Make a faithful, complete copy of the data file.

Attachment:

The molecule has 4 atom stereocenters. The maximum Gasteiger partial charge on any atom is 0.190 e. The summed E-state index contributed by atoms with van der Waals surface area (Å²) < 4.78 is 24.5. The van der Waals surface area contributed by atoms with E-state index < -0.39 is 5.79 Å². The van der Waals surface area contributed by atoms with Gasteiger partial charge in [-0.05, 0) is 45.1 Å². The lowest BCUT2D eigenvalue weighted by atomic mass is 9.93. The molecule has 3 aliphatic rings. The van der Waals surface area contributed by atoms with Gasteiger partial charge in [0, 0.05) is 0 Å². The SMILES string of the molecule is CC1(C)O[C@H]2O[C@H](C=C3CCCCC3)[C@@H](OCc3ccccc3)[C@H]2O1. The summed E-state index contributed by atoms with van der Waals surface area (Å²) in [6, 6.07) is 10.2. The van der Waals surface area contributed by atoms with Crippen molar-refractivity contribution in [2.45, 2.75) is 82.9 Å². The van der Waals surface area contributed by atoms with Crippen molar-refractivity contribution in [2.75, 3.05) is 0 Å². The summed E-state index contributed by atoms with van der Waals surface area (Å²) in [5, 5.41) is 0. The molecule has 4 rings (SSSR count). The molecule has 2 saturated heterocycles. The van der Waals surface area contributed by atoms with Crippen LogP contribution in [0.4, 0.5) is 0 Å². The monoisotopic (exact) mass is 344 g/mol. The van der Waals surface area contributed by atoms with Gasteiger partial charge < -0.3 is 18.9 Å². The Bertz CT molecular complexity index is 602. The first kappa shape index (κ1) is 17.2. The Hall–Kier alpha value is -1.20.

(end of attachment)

The molecule has 4 atom stereocenters. The maximum Gasteiger partial charge on any atom is 0.190 e. The summed E-state index contributed by atoms with van der Waals surface area (Å²) < 4.78 is 24.5. The van der Waals surface area contributed by atoms with E-state index < -0.39 is 5.79 Å². The van der Waals surface area contributed by atoms with Gasteiger partial charge in [-0.05, 0) is 45.1 Å². The lowest BCUT2D eigenvalue weighted by atomic mass is 9.93. The molecule has 3 aliphatic rings. The van der Waals surface area contributed by atoms with Gasteiger partial charge in [0, 0.05) is 0 Å². The SMILES string of the molecule is CC1(C)O[C@H]2O[C@H](C=C3CCCCC3)[C@@H](OCc3ccccc3)[C@H]2O1. The summed E-state index contributed by atoms with van der Waals surface area (Å²) in [6, 6.07) is 10.2. The van der Waals surface area contributed by atoms with Crippen molar-refractivity contribution in [2.45, 2.75) is 82.9 Å². The van der Waals surface area contributed by atoms with Crippen molar-refractivity contribution in [2.75, 3.05) is 0 Å². The summed E-state index contributed by atoms with van der Waals surface area (Å²) in [5, 5.41) is 0. The molecule has 4 rings (SSSR count). The molecule has 2 saturated heterocycles. The van der Waals surface area contributed by atoms with Crippen LogP contribution in [0.4, 0.5) is 0 Å². The monoisotopic (exact) mass is 344 g/mol. The van der Waals surface area contributed by atoms with Gasteiger partial charge < -0.3 is 18.9 Å². The Bertz CT molecular complexity index is 602. The first kappa shape index (κ1) is 17.2. The Hall–Kier alpha value is -1.20.